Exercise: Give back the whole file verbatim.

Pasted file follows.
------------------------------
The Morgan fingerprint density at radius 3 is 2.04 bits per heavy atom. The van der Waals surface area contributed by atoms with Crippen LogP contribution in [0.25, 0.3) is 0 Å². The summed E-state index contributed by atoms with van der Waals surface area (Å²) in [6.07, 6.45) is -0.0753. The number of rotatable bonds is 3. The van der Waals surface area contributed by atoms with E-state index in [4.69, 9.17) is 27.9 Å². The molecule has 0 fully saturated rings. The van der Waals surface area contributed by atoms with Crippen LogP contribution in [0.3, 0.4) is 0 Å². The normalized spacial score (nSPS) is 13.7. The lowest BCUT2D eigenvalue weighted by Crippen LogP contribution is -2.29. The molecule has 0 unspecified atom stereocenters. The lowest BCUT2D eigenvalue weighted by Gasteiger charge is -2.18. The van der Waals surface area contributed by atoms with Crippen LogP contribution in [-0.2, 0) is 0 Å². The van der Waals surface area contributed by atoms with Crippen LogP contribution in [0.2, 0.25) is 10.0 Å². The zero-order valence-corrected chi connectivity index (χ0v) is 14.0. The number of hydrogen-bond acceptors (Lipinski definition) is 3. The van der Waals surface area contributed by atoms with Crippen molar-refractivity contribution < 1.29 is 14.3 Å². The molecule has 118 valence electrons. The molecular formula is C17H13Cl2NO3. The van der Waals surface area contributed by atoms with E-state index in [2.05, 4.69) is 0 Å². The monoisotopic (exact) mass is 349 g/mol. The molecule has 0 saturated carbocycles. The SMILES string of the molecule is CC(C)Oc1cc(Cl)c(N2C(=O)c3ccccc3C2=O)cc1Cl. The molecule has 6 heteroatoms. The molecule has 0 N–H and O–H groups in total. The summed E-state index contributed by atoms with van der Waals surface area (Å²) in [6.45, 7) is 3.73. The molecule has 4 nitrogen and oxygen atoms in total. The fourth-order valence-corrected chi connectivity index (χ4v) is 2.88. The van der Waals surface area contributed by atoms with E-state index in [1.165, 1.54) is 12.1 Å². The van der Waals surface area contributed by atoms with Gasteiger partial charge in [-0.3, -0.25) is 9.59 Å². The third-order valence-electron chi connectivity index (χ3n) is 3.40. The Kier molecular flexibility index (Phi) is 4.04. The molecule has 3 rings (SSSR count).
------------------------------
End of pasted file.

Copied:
The Morgan fingerprint density at radius 3 is 2.04 bits per heavy atom. The van der Waals surface area contributed by atoms with Crippen LogP contribution in [0.25, 0.3) is 0 Å². The summed E-state index contributed by atoms with van der Waals surface area (Å²) in [6.07, 6.45) is -0.0753. The number of rotatable bonds is 3. The van der Waals surface area contributed by atoms with E-state index in [4.69, 9.17) is 27.9 Å². The molecule has 0 fully saturated rings. The van der Waals surface area contributed by atoms with Crippen LogP contribution in [0.3, 0.4) is 0 Å². The normalized spacial score (nSPS) is 13.7. The lowest BCUT2D eigenvalue weighted by Crippen LogP contribution is -2.29. The molecule has 0 unspecified atom stereocenters. The lowest BCUT2D eigenvalue weighted by Gasteiger charge is -2.18. The van der Waals surface area contributed by atoms with Crippen LogP contribution in [-0.2, 0) is 0 Å². The van der Waals surface area contributed by atoms with Crippen LogP contribution in [0.2, 0.25) is 10.0 Å². The zero-order valence-corrected chi connectivity index (χ0v) is 14.0. The number of hydrogen-bond acceptors (Lipinski definition) is 3. The van der Waals surface area contributed by atoms with Crippen molar-refractivity contribution < 1.29 is 14.3 Å². The molecule has 118 valence electrons. The molecular formula is C17H13Cl2NO3. The van der Waals surface area contributed by atoms with E-state index in [2.05, 4.69) is 0 Å². The monoisotopic (exact) mass is 349 g/mol. The molecule has 0 saturated carbocycles. The SMILES string of the molecule is CC(C)Oc1cc(Cl)c(N2C(=O)c3ccccc3C2=O)cc1Cl. The molecule has 6 heteroatoms. The molecule has 0 N–H and O–H groups in total. The summed E-state index contributed by atoms with van der Waals surface area (Å²) in [6.45, 7) is 3.73. The molecule has 4 nitrogen and oxygen atoms in total. The fourth-order valence-corrected chi connectivity index (χ4v) is 2.88. The van der Waals surface area contributed by atoms with E-state index in [1.165, 1.54) is 12.1 Å². The van der Waals surface area contributed by atoms with Gasteiger partial charge in [-0.3, -0.25) is 9.59 Å². The third-order valence-electron chi connectivity index (χ3n) is 3.40. The Kier molecular flexibility index (Phi) is 4.04. The molecule has 3 rings (SSSR count).